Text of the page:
About Lorin Ford
Growing up first in the Seaford Beach/Kananook Creek area and then in Cann River, Croajingolong country, East Gippsland, formed Lorin’s sense of belonging to the natural world. Lorin began writing haiku in 2004. She served on the judging panel for the Haiku Dreaming Awards (2009), on the The Haiku Foundation's Touchstone Books Awards Panel (2010, 2011 and 2012) and was co-judge with Lee Gurga for the H.S.A.’s 2018 Henderson Haiku Awards. Lorin was haiku editor for the first nine (quarterly) issues of Notes From the Gean (2009 – 2011) and subsequently publisher of A Hundred Gourds (2011 – 2016) where she served as haiku editor, features editor, managing editor and in other editorial roles. In 2014 she founded the 'Red Kelpie Haiku Group' (Melbourne, Australia), convening four meetings each year until the group broke up subsequent to its twentieth meeting in June 2019. Over the years, Lorin's haiku have received awards and been included in excellent anthologies. Books Published: 'a wattle seedpod' (Post Pressed, Teneriffe, Qld, Australia, 2008); e-chapbooks: 'what light there is' (3Lights Gallery, 2009) and 'A Few Quick Brushstrokes', a winner of the Snapshot Press e-chapbook competition, 2011. All three publications are available online, free of charge.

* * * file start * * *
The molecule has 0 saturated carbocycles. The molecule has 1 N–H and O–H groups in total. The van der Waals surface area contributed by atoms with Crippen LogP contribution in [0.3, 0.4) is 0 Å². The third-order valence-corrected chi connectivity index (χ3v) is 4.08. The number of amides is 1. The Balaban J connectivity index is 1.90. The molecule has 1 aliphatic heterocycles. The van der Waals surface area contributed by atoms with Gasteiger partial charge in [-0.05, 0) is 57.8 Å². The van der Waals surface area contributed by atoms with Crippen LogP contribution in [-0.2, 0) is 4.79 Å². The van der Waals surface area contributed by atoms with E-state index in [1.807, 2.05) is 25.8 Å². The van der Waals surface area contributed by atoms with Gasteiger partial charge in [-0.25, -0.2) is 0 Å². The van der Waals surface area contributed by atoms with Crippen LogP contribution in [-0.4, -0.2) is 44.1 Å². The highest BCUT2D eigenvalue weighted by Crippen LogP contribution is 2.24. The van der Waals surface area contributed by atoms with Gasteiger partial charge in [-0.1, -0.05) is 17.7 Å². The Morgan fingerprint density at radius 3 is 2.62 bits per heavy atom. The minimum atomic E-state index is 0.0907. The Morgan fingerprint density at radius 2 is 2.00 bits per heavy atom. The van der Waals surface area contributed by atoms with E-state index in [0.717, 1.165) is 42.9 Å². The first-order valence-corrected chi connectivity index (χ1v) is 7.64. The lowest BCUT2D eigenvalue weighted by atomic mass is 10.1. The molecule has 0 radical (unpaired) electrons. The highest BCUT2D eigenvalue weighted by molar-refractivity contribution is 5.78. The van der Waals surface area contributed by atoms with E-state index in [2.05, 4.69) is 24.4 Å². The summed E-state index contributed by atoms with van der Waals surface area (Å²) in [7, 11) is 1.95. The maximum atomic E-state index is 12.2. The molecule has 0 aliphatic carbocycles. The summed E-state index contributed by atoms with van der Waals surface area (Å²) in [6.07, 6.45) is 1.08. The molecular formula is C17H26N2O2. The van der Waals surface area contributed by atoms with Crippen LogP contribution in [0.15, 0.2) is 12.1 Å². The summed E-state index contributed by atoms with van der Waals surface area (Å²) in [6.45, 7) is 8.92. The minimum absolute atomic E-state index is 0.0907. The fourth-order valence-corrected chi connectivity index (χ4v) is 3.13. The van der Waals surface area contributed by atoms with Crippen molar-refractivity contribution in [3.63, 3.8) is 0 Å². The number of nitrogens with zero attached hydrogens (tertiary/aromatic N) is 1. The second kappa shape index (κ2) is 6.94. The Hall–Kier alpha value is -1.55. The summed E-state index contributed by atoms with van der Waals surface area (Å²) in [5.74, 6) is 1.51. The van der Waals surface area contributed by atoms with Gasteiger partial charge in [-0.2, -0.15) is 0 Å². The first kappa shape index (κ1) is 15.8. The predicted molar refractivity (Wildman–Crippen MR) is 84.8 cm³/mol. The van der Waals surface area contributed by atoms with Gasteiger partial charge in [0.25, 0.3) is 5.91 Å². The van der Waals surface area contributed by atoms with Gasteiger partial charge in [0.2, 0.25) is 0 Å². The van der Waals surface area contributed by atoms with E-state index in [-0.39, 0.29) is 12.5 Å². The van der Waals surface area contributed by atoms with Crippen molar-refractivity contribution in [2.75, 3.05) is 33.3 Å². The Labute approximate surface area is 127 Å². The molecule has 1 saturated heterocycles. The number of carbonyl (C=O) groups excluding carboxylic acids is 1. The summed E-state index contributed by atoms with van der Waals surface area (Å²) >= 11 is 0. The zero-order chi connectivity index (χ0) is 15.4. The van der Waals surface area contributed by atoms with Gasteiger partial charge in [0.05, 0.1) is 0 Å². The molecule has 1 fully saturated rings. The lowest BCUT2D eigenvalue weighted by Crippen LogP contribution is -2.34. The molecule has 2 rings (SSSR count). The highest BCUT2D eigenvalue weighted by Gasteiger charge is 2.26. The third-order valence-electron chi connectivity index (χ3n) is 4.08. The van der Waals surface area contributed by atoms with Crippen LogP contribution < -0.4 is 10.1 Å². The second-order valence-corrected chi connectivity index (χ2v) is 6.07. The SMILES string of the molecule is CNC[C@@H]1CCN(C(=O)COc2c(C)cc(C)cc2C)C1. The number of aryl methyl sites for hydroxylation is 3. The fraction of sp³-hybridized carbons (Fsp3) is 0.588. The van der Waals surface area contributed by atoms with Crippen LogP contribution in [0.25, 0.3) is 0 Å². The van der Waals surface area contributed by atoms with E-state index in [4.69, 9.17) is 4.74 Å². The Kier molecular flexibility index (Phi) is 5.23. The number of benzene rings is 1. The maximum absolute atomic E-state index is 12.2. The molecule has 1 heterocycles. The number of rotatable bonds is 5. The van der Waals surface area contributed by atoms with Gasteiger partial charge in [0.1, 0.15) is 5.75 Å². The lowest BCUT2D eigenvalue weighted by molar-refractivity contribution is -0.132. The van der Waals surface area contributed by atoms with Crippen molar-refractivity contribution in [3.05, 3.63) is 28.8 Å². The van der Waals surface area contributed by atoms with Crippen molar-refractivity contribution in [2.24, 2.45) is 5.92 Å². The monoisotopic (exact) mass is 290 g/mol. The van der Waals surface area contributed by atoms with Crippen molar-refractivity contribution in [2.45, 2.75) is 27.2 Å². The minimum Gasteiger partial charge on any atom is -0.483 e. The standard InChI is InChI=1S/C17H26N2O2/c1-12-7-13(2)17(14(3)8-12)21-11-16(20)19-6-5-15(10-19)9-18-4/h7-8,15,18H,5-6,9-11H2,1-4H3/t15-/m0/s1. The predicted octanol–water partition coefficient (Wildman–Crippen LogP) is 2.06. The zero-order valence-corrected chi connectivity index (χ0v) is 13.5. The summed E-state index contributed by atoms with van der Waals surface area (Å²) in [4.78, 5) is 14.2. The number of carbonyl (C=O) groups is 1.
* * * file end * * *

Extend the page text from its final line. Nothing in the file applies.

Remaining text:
By Lorin Ford:
- it’s hot, it’s hot . . . . . .
- lockdown - . . .
- telling me over and over the undertow . . .
- no fly in a flicker of the bluetongue’s tong . . .
- crimson rosellas – . . .
- bones decaying . . .
- thunderbolt . . .
- . . .
- old pond . . .
- . . .
- new galaxy . . .
- beyond the black stump a shiver of ghost gums . . .
- seen through a reef shark my dependency . . .
- mackerel clouds . . .
- still some swagger . . .
- green field . . .
- the road home each bend unwinding an earlier versi . . .
- waltzing matilda two beats ahead of the rain . . .
- migrating geese— . . .
- where creek willows weave the sunlight ducklings . . .
- thunderbolt--- . . .
- sun-baked dust— . . .
- drizzle and mud— . . .
- on a bare twig rain beads what light there is . . .
- owl’s call sounding the depth of a winter night . . .
- commuter platform . . .